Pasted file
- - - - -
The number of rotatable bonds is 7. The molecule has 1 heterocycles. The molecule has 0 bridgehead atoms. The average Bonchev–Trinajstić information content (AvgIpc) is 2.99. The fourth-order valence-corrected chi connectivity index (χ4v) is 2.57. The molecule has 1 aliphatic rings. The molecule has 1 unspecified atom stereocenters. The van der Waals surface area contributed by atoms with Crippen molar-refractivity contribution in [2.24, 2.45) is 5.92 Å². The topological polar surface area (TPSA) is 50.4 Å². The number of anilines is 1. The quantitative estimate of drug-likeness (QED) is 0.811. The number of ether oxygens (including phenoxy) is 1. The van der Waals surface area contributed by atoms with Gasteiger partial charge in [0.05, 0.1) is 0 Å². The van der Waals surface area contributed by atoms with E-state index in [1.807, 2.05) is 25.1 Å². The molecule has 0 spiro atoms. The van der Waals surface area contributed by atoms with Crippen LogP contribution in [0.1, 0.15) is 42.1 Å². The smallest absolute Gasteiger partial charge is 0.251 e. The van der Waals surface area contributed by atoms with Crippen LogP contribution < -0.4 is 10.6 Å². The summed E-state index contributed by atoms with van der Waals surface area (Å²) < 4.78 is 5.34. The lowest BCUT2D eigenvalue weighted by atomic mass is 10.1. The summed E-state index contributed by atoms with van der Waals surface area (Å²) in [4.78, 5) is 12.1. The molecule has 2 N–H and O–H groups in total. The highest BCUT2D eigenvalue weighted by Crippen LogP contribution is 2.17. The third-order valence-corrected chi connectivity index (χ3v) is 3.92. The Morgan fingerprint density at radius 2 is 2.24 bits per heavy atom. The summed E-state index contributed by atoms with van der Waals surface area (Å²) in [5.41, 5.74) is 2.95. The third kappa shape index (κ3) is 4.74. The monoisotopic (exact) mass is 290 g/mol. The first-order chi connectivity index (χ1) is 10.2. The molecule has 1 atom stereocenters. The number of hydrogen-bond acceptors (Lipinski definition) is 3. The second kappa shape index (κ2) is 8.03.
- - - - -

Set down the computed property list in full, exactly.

The number of rotatable bonds is 7. The molecule has 1 heterocycles. The molecule has 0 bridgehead atoms. The average Bonchev–Trinajstić information content (AvgIpc) is 2.99. The fourth-order valence-corrected chi connectivity index (χ4v) is 2.57. The molecule has 1 aliphatic rings. The molecule has 1 unspecified atom stereocenters. The van der Waals surface area contributed by atoms with Crippen molar-refractivity contribution in [2.24, 2.45) is 5.92 Å². The topological polar surface area (TPSA) is 50.4 Å². The number of anilines is 1. The quantitative estimate of drug-likeness (QED) is 0.811. The number of ether oxygens (including phenoxy) is 1. The van der Waals surface area contributed by atoms with Gasteiger partial charge in [0.05, 0.1) is 0 Å². The van der Waals surface area contributed by atoms with E-state index in [1.807, 2.05) is 25.1 Å². The molecule has 0 spiro atoms. The van der Waals surface area contributed by atoms with Crippen LogP contribution in [0.1, 0.15) is 42.1 Å². The smallest absolute Gasteiger partial charge is 0.251 e. The van der Waals surface area contributed by atoms with Crippen LogP contribution < -0.4 is 10.6 Å². The summed E-state index contributed by atoms with van der Waals surface area (Å²) < 4.78 is 5.34. The lowest BCUT2D eigenvalue weighted by atomic mass is 10.1. The summed E-state index contributed by atoms with van der Waals surface area (Å²) in [4.78, 5) is 12.1. The molecule has 2 N–H and O–H groups in total. The highest BCUT2D eigenvalue weighted by Crippen LogP contribution is 2.17. The third-order valence-corrected chi connectivity index (χ3v) is 3.92. The Morgan fingerprint density at radius 2 is 2.24 bits per heavy atom. The summed E-state index contributed by atoms with van der Waals surface area (Å²) in [5.41, 5.74) is 2.95. The third kappa shape index (κ3) is 4.74. The monoisotopic (exact) mass is 290 g/mol. The first-order chi connectivity index (χ1) is 10.2. The molecule has 1 atom stereocenters. The number of hydrogen-bond acceptors (Lipinski definition) is 3. The second kappa shape index (κ2) is 8.03.